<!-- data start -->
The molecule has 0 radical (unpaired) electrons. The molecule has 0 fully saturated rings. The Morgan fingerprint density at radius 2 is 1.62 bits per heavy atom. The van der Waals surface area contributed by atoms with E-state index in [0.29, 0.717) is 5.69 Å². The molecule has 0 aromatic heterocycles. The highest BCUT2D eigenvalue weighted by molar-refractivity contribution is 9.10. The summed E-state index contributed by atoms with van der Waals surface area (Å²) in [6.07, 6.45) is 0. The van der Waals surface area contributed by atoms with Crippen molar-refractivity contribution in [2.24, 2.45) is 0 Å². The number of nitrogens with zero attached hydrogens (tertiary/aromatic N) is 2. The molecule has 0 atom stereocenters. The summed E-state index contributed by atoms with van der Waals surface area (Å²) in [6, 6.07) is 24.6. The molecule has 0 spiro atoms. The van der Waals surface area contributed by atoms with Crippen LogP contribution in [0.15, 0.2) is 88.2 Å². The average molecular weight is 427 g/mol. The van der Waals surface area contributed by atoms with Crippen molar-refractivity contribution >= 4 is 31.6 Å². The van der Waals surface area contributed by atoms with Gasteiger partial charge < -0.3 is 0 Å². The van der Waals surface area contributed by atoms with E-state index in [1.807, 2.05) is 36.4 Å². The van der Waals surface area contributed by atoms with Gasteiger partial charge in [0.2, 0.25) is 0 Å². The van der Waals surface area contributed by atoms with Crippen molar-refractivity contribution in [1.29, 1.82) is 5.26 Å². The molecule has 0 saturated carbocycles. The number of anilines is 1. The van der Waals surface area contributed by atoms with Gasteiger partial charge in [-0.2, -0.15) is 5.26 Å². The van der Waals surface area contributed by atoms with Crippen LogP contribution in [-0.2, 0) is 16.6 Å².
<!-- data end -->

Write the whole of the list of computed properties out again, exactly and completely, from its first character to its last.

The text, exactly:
The molecule has 0 radical (unpaired) electrons. The molecule has 0 fully saturated rings. The Morgan fingerprint density at radius 2 is 1.62 bits per heavy atom. The van der Waals surface area contributed by atoms with E-state index in [0.29, 0.717) is 5.69 Å². The molecule has 0 aromatic heterocycles. The highest BCUT2D eigenvalue weighted by molar-refractivity contribution is 9.10. The summed E-state index contributed by atoms with van der Waals surface area (Å²) in [6.07, 6.45) is 0. The van der Waals surface area contributed by atoms with Crippen molar-refractivity contribution in [2.24, 2.45) is 0 Å². The number of nitrogens with zero attached hydrogens (tertiary/aromatic N) is 2. The molecule has 0 atom stereocenters. The summed E-state index contributed by atoms with van der Waals surface area (Å²) in [6, 6.07) is 24.6. The molecule has 0 spiro atoms. The van der Waals surface area contributed by atoms with Crippen LogP contribution in [0.15, 0.2) is 88.2 Å². The average molecular weight is 427 g/mol. The van der Waals surface area contributed by atoms with Crippen molar-refractivity contribution >= 4 is 31.6 Å². The van der Waals surface area contributed by atoms with Gasteiger partial charge < -0.3 is 0 Å². The van der Waals surface area contributed by atoms with E-state index in [1.807, 2.05) is 36.4 Å². The van der Waals surface area contributed by atoms with Gasteiger partial charge in [0.2, 0.25) is 0 Å². The van der Waals surface area contributed by atoms with Crippen molar-refractivity contribution in [1.29, 1.82) is 5.26 Å². The molecule has 0 saturated carbocycles. The number of anilines is 1. The van der Waals surface area contributed by atoms with Gasteiger partial charge in [-0.2, -0.15) is 5.26 Å². The van der Waals surface area contributed by atoms with Crippen LogP contribution in [-0.2, 0) is 16.6 Å².